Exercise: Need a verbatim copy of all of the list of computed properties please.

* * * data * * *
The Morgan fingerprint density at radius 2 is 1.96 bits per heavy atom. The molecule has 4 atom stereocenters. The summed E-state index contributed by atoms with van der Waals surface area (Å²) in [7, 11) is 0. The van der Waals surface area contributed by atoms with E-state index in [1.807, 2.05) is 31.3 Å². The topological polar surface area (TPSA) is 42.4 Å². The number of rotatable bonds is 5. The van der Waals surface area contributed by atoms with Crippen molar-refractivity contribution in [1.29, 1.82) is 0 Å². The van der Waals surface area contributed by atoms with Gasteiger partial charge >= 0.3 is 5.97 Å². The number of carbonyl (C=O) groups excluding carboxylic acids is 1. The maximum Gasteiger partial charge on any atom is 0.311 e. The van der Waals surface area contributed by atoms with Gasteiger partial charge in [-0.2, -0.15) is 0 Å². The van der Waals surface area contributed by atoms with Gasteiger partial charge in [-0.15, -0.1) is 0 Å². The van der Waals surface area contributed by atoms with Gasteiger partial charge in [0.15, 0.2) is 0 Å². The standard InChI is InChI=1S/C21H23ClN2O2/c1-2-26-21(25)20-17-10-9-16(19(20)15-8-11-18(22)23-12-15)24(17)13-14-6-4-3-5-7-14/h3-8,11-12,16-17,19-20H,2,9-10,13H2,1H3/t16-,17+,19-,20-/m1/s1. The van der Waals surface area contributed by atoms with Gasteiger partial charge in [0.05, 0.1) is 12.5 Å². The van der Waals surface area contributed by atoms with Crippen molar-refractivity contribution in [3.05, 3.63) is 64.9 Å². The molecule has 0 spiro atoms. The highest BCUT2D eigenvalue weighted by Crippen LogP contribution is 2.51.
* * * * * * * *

The Morgan fingerprint density at radius 2 is 1.96 bits per heavy atom. The molecule has 4 atom stereocenters. The summed E-state index contributed by atoms with van der Waals surface area (Å²) in [7, 11) is 0. The van der Waals surface area contributed by atoms with E-state index in [1.807, 2.05) is 31.3 Å². The topological polar surface area (TPSA) is 42.4 Å². The number of rotatable bonds is 5. The van der Waals surface area contributed by atoms with Crippen molar-refractivity contribution in [1.29, 1.82) is 0 Å². The van der Waals surface area contributed by atoms with Gasteiger partial charge >= 0.3 is 5.97 Å². The number of carbonyl (C=O) groups excluding carboxylic acids is 1. The maximum Gasteiger partial charge on any atom is 0.311 e. The van der Waals surface area contributed by atoms with Gasteiger partial charge in [-0.2, -0.15) is 0 Å². The van der Waals surface area contributed by atoms with Gasteiger partial charge in [-0.15, -0.1) is 0 Å². The van der Waals surface area contributed by atoms with Gasteiger partial charge in [0.15, 0.2) is 0 Å². The standard InChI is InChI=1S/C21H23ClN2O2/c1-2-26-21(25)20-17-10-9-16(19(20)15-8-11-18(22)23-12-15)24(17)13-14-6-4-3-5-7-14/h3-8,11-12,16-17,19-20H,2,9-10,13H2,1H3/t16-,17+,19-,20-/m1/s1. The van der Waals surface area contributed by atoms with Gasteiger partial charge in [0.05, 0.1) is 12.5 Å². The van der Waals surface area contributed by atoms with Crippen molar-refractivity contribution in [3.05, 3.63) is 64.9 Å². The molecule has 0 spiro atoms. The highest BCUT2D eigenvalue weighted by Crippen LogP contribution is 2.51.